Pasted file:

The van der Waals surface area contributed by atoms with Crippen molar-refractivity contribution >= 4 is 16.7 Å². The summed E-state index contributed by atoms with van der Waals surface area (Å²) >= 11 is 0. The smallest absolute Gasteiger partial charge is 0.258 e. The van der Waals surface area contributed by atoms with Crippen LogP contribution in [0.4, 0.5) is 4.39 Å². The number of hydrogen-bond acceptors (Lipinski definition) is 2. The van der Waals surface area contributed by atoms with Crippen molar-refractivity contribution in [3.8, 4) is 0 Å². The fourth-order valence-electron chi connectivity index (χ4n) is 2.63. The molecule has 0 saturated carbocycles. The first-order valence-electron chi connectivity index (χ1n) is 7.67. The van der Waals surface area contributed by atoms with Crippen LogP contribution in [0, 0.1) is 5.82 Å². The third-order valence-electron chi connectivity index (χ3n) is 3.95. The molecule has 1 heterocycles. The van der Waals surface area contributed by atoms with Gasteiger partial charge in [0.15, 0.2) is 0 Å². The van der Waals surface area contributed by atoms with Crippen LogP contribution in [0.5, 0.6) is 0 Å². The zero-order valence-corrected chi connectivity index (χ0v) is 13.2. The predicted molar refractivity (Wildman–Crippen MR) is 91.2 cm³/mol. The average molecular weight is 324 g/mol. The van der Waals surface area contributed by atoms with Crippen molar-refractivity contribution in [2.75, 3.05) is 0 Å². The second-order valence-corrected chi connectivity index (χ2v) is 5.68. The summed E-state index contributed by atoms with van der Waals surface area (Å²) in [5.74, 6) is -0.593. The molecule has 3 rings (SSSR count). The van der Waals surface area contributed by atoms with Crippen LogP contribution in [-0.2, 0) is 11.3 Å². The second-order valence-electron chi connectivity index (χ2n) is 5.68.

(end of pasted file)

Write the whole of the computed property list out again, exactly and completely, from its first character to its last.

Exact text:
The van der Waals surface area contributed by atoms with Crippen molar-refractivity contribution >= 4 is 16.7 Å². The summed E-state index contributed by atoms with van der Waals surface area (Å²) >= 11 is 0. The smallest absolute Gasteiger partial charge is 0.258 e. The van der Waals surface area contributed by atoms with Crippen LogP contribution in [0.4, 0.5) is 4.39 Å². The number of hydrogen-bond acceptors (Lipinski definition) is 2. The van der Waals surface area contributed by atoms with Crippen molar-refractivity contribution in [3.8, 4) is 0 Å². The fourth-order valence-electron chi connectivity index (χ4n) is 2.63. The molecule has 0 saturated carbocycles. The first-order valence-electron chi connectivity index (χ1n) is 7.67. The van der Waals surface area contributed by atoms with Crippen LogP contribution in [0, 0.1) is 5.82 Å². The third-order valence-electron chi connectivity index (χ3n) is 3.95. The molecule has 1 heterocycles. The van der Waals surface area contributed by atoms with Gasteiger partial charge in [0.15, 0.2) is 0 Å². The van der Waals surface area contributed by atoms with Crippen LogP contribution in [0.5, 0.6) is 0 Å². The zero-order valence-corrected chi connectivity index (χ0v) is 13.2. The predicted molar refractivity (Wildman–Crippen MR) is 91.2 cm³/mol. The average molecular weight is 324 g/mol. The van der Waals surface area contributed by atoms with Crippen molar-refractivity contribution in [2.75, 3.05) is 0 Å². The second-order valence-corrected chi connectivity index (χ2v) is 5.68. The summed E-state index contributed by atoms with van der Waals surface area (Å²) in [5.74, 6) is -0.593. The molecule has 3 rings (SSSR count). The van der Waals surface area contributed by atoms with Crippen LogP contribution in [-0.2, 0) is 11.3 Å². The second-order valence-electron chi connectivity index (χ2n) is 5.68.